The mitral valve opens during diastole allowing the motion of the blood from the left atrium to the left ventricle (See transesophageal echocardiography below). During diastole, the large opening of the anterior mitral leaflet divides the left ventricle into two distinct functional areas namely the inflow chamber and the outflow tract (See mid esophageal long axis view). The final position of the anterior and posterior leaflets during diastole determines the size of the inflow chamber.

During systole, the mitral valve is in closed position with a large surface of coaptation between the anterior and posterior leaflets preventing blood regurgitation from the left ventricle into the left atrium (See transesophageal echocardiography below). Three distinct types of mitral annular motions are described and consist of apical displacement, circumferential contraction, and a folding motion in intercommissural axis. Systolic ventricular contraction results in a shortening of left ventricular longitudinal axis drawing the mitral annulus towards the apex. This modification in the left ventricular configuration and size displaces a column of blood which is ejected into the aorta. In systole, the anterior mitral leaflet and the interventricular septum limit the outflow chamber through which the blood is directed from the left ventricle towards the aorta (See mid esophageal long axis view).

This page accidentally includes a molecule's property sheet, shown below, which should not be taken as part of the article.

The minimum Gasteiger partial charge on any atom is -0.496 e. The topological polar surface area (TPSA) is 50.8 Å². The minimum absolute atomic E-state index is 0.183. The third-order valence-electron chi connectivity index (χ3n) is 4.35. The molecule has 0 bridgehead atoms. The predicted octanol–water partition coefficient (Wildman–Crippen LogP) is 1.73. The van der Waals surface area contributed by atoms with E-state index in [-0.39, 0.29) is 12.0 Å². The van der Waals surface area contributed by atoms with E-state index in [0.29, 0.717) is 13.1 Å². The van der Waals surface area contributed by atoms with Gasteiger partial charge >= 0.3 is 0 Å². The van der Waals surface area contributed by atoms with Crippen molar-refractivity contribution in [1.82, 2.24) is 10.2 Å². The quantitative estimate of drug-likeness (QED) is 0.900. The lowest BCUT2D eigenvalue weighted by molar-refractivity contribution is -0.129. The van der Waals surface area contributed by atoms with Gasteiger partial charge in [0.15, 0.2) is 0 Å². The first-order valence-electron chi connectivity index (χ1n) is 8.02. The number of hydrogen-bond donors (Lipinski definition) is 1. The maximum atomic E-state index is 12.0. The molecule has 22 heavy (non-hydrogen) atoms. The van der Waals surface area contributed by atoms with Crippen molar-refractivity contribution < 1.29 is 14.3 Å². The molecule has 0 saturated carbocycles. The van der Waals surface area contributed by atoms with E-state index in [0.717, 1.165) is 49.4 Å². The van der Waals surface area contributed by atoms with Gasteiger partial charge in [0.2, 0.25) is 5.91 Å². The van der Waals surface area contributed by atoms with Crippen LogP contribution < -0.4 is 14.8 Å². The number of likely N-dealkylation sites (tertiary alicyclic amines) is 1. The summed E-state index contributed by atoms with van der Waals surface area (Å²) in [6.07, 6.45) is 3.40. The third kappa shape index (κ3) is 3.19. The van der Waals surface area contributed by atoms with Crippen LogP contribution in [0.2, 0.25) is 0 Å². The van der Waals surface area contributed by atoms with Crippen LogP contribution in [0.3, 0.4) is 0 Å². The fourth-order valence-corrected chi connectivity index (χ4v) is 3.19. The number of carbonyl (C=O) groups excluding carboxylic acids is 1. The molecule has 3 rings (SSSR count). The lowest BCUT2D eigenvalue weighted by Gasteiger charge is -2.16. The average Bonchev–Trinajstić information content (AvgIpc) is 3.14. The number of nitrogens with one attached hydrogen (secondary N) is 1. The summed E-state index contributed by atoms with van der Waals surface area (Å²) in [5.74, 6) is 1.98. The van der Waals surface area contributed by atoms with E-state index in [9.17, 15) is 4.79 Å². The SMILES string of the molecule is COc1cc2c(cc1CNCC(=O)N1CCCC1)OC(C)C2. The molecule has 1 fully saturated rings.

Mid esophageal four-chamber view

Mid esophageal mitral commissural view

Normal 3D TEE

Mid esophageal two-chamber view

Mid esophageal long axis view